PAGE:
In a D.C. city council oversight hearing Friday, members of the gay community and MPD Chief Cathy Lanier discussed the city's strategy for curbing hate crime.
MPD has classified two of the 2012 hate crimes against transgendered people as bias motivated, says Jason Terry of the D.C. Trans Coalition.
In light of recent anti-gay attacks, testimonies carried particular weight. Lanier looked on as the father of Japarker Jones, a hate crime victim, gave emotional testimony. In February, Jones was repeatedly stabbed at a northeast Metrobus stop.
"Because of this excellent law enforcement people, this individual will face justice, and I'm not constantly tormented by who did this and why," says Jones' father Judean Jones.
But D.C. city council members questioned police commitment to task forces aimed at bringing down hate crimes through community meetings. D.C. city council chief Phil Mendelson cited recent meetings where police were either late, or not even there.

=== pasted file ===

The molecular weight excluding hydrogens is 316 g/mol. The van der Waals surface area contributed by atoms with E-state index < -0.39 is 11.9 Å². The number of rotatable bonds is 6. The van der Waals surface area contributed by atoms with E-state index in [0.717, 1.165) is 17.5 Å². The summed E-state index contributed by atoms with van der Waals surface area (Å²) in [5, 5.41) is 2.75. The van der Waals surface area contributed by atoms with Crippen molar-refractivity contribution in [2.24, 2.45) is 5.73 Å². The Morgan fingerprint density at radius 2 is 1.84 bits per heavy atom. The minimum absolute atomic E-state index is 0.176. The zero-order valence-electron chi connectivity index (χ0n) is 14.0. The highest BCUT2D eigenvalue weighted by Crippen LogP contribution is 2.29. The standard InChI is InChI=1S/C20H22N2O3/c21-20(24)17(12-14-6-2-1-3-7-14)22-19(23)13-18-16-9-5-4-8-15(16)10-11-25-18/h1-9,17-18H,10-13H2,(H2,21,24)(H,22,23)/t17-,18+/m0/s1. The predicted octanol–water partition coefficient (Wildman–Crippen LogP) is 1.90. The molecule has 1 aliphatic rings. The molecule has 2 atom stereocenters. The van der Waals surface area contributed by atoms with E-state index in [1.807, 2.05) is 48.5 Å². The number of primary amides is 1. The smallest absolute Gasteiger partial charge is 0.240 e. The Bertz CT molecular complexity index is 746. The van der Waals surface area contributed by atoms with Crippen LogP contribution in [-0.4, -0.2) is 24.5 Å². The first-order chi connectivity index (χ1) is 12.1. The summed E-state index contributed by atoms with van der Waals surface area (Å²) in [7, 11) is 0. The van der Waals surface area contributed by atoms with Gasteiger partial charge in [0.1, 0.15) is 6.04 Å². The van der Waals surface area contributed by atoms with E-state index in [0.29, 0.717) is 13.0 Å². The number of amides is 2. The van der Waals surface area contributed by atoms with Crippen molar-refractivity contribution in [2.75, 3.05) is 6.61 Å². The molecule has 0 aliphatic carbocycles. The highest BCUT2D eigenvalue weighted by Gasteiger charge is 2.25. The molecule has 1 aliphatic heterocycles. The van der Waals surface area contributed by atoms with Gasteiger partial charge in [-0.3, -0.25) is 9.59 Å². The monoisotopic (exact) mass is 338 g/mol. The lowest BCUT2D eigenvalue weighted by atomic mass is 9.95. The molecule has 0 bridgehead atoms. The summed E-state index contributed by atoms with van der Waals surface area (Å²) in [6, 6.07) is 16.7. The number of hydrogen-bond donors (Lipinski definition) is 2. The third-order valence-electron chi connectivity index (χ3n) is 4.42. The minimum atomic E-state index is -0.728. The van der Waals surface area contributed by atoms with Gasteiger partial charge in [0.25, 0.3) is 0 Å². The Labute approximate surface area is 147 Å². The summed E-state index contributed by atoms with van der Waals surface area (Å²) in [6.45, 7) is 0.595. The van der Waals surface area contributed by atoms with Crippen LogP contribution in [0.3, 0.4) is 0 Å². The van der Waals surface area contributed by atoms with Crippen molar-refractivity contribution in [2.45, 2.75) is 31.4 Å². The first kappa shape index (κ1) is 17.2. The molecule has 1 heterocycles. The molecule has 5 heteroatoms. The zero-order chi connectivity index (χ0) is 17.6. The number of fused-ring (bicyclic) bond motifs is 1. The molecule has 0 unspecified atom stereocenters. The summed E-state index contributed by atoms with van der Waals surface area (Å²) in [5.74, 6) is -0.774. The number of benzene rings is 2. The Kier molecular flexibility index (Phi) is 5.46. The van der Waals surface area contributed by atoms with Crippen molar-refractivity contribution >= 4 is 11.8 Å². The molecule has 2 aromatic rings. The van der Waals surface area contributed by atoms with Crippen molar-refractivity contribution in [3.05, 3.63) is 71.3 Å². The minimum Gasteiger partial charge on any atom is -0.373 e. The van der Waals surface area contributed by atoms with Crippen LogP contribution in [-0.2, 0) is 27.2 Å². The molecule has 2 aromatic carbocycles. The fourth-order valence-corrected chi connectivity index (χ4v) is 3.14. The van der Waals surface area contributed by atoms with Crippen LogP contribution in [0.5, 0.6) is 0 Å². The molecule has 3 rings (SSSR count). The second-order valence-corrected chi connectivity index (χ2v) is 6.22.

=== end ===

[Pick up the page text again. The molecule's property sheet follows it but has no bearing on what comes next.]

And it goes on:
Lanier says she wasn't aware of anytime police weren't at the meetings.
And the questioning didn't end there. City council members also questioned police commitment to sensitivity training and the method for tracking hate crime closure rates.
Lanier defended her departments training, citing rigorous training and personality tests. Councilmen David Catania urged Lanier to deeply consider MPD's role as a leading example.
Gay community members criticized police outreach, urging for more community involvement and a detailed study of possible D.C. police bias.
"We know that not all murders can be solved," says Terry. "But we do deserve insight into what the road blocks are so we can help solve them."